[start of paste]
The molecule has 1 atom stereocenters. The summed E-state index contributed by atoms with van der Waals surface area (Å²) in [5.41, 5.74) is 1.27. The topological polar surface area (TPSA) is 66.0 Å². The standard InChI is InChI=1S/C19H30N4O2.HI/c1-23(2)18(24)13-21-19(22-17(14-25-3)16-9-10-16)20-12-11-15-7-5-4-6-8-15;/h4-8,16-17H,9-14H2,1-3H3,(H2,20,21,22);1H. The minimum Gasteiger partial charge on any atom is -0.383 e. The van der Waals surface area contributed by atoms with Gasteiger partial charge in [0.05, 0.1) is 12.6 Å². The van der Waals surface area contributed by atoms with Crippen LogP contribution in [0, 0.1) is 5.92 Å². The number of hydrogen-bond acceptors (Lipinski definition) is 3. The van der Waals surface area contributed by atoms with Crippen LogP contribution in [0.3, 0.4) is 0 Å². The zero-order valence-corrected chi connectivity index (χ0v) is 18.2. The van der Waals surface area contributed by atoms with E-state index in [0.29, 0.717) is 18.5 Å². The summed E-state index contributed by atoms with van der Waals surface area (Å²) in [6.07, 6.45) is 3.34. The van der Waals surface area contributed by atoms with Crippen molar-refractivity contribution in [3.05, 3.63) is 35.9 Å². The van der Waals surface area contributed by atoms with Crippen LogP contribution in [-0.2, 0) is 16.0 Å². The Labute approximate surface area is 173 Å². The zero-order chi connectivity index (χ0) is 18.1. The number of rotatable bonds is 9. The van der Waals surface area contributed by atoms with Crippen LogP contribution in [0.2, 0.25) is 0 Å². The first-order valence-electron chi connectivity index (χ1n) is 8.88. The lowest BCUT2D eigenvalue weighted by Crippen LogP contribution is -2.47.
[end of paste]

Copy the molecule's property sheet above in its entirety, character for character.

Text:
The molecule has 1 atom stereocenters. The summed E-state index contributed by atoms with van der Waals surface area (Å²) in [5.41, 5.74) is 1.27. The topological polar surface area (TPSA) is 66.0 Å². The standard InChI is InChI=1S/C19H30N4O2.HI/c1-23(2)18(24)13-21-19(22-17(14-25-3)16-9-10-16)20-12-11-15-7-5-4-6-8-15;/h4-8,16-17H,9-14H2,1-3H3,(H2,20,21,22);1H. The minimum Gasteiger partial charge on any atom is -0.383 e. The van der Waals surface area contributed by atoms with Gasteiger partial charge in [0.05, 0.1) is 12.6 Å². The van der Waals surface area contributed by atoms with Crippen LogP contribution in [0, 0.1) is 5.92 Å². The number of hydrogen-bond acceptors (Lipinski definition) is 3. The van der Waals surface area contributed by atoms with Crippen LogP contribution in [0.3, 0.4) is 0 Å². The zero-order valence-corrected chi connectivity index (χ0v) is 18.2. The van der Waals surface area contributed by atoms with E-state index in [0.29, 0.717) is 18.5 Å². The summed E-state index contributed by atoms with van der Waals surface area (Å²) in [6.07, 6.45) is 3.34. The van der Waals surface area contributed by atoms with Crippen molar-refractivity contribution in [3.05, 3.63) is 35.9 Å². The van der Waals surface area contributed by atoms with Crippen LogP contribution in [-0.2, 0) is 16.0 Å². The Labute approximate surface area is 173 Å². The zero-order chi connectivity index (χ0) is 18.1. The number of rotatable bonds is 9. The van der Waals surface area contributed by atoms with Crippen LogP contribution in [0.2, 0.25) is 0 Å². The first-order valence-electron chi connectivity index (χ1n) is 8.88. The lowest BCUT2D eigenvalue weighted by Crippen LogP contribution is -2.47.